It is critical for the future of Africa that ways are found to unlock the potential of local innovation, according to Communications and Digital Technologies Minister Stella Ndabeni-Abrahams. She said could be achieved if African leaders supported SMMEs, and it would contribute to local economic development.
The minister called on African leaders to stand behind SMMEs at a roundtable discussion with the Southern African Development Community (SADC) last week. Ndabeni-Abrahams asked leaders to create an environment that would allow innovative small and medium businesses as well as entrepreneurs to flourish and access regional and global opportunities.
“This will contribute to local economic development, with local innovation often creating solutions that are relevant for our local circumstances and challenges. Often, such solutions can resonate globally too,” Ndabeni-Abrahams said.
The minister also highlighted the importance of getting the youth involved. “Their success will encourage others and will unleash the creative potential of our youth to solve the developmental challenges we face. Our youthful population is a significant demographic asset,” the minister reminded the roundtable.
“However, they need opportunities to shine. Their success will assist in the upliftment of our people and our economies.” Ndabeni-Abrahams also admitted that the youth needed access to markets. “We need to harness the energy and creativity of our young aspiring entrepreneurs in the region,” she said.
“We must find ways to help them to develop their business plans and skills, and to create a supportive ecosystem that will allow them to develop,” she also said. Ndabeni-Abrahams believed that the implementation of the African Digital Transformation Strategy would be key to unlocking regional integration.
The strategy aims to harness digital technologies and innovation to transform societies and economies to promote Africa’s integration, generate inclusive economic growth, stimulate job creation, break the digital divide, eradicate poverty, and ensure Africa’s ownership of modern tools of digital management. “Local innovation and SMME development can lead to an increase in the continent’s local intellectual property, higher-value employment creation, and increased local and regional investment and production, as well as exports,” she said.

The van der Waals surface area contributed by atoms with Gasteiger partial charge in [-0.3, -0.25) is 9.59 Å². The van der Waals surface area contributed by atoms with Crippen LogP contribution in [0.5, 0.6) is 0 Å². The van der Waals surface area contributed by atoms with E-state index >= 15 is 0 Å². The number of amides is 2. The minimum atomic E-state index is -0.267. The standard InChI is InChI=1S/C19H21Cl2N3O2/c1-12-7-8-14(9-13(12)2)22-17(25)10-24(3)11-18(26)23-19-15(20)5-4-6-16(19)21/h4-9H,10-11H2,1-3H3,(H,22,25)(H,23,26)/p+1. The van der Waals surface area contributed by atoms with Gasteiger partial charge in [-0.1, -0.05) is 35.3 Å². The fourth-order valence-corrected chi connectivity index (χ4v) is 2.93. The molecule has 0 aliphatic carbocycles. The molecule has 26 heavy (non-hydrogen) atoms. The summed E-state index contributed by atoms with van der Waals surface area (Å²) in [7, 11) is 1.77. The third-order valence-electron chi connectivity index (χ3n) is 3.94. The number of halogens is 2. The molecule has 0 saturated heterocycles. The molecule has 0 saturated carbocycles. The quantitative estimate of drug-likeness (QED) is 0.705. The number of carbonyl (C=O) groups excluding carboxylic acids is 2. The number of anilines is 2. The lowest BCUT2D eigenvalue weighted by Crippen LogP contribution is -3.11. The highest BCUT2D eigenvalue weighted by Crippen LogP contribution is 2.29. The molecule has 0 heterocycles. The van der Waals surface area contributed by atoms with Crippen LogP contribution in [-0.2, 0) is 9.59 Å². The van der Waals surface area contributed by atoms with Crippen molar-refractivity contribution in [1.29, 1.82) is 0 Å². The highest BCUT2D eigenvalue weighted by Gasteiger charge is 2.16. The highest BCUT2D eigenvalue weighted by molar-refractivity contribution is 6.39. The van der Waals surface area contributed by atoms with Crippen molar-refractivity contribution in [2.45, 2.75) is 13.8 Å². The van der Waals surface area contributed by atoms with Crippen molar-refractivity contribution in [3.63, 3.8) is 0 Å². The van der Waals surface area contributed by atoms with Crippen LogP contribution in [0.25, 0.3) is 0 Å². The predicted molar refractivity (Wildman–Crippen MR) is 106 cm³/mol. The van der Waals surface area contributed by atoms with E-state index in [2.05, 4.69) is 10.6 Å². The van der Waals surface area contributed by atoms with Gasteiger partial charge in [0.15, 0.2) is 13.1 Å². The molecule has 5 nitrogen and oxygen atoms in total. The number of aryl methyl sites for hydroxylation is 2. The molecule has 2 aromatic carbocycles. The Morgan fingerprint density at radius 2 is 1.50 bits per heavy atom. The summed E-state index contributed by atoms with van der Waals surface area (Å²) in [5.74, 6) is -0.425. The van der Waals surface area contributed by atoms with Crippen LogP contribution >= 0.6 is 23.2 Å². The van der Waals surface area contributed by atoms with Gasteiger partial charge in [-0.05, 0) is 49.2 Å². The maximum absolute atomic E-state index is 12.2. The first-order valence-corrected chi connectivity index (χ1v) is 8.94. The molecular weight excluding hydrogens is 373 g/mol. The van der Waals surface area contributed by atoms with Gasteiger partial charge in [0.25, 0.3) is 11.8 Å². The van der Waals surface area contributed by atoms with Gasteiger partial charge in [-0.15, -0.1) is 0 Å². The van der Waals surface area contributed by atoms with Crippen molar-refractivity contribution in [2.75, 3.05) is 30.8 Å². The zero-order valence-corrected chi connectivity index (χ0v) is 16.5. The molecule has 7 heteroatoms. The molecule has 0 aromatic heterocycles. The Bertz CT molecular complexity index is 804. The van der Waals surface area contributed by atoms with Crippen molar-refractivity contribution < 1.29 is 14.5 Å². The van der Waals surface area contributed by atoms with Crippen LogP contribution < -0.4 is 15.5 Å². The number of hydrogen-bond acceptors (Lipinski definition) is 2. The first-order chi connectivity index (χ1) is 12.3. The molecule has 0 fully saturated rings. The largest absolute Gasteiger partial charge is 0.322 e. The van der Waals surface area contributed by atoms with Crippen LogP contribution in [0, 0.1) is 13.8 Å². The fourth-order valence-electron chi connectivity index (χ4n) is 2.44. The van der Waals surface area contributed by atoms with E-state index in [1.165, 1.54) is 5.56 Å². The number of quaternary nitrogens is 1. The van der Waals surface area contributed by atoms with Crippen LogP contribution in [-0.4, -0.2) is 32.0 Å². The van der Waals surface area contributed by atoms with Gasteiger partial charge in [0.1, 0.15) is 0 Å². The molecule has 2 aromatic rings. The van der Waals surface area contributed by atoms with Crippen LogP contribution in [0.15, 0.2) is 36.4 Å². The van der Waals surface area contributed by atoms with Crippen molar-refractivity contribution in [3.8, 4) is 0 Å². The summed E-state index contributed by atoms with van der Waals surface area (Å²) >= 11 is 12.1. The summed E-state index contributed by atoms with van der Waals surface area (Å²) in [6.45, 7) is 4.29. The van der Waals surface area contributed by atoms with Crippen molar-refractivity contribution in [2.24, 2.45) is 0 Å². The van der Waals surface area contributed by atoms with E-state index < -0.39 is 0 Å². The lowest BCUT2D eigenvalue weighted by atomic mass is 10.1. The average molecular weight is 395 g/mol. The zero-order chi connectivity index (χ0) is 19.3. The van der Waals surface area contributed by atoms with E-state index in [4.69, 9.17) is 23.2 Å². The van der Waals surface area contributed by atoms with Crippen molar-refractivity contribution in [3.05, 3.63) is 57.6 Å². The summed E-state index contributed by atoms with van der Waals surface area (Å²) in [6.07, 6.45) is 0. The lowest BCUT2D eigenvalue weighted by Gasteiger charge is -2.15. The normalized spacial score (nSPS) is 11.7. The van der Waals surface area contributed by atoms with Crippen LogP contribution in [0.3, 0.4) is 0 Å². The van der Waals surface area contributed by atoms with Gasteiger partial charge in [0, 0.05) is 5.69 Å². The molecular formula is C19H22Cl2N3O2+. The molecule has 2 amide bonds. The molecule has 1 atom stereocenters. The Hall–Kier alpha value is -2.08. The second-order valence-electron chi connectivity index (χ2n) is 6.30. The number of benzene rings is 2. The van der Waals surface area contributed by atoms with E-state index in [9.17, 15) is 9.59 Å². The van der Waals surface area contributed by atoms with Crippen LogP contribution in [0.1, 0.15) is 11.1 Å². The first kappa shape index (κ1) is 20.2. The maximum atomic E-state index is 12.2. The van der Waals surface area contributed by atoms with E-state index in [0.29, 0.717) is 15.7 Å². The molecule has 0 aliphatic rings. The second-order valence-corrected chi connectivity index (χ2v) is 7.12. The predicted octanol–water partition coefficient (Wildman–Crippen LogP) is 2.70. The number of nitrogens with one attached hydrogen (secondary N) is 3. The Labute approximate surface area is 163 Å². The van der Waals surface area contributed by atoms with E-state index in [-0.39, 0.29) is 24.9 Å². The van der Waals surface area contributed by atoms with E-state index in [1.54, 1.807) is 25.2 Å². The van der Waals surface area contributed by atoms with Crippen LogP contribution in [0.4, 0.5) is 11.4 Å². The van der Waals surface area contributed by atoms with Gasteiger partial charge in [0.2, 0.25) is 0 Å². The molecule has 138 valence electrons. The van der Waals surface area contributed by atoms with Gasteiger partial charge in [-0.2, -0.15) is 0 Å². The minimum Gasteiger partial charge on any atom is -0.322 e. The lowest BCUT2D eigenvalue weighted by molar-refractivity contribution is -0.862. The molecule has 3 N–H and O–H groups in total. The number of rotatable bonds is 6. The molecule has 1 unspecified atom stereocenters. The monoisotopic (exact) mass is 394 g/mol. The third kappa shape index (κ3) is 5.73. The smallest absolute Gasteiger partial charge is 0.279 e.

Ndabeni-Abrahams also said that strong infrastructure development was urgently needed for faster Information and Communications Technologies (ICT) development in Africa. “We need to strengthen the infrastructure that links our economies, businesses and people together. This must include not only the transport infrastructure but also the ICT sector,” she said.
The sector was critical in linking businesses and people together, which was the first step in helping strengthen regional integration, the minister said. “It is therefore important to continue to prioritise and strengthen our programmes to build our regional and national ICT infrastructure and the digital economy.
“The implementation of the African Digital Transformation strategy will no doubt be critical to support regional integration,” she said.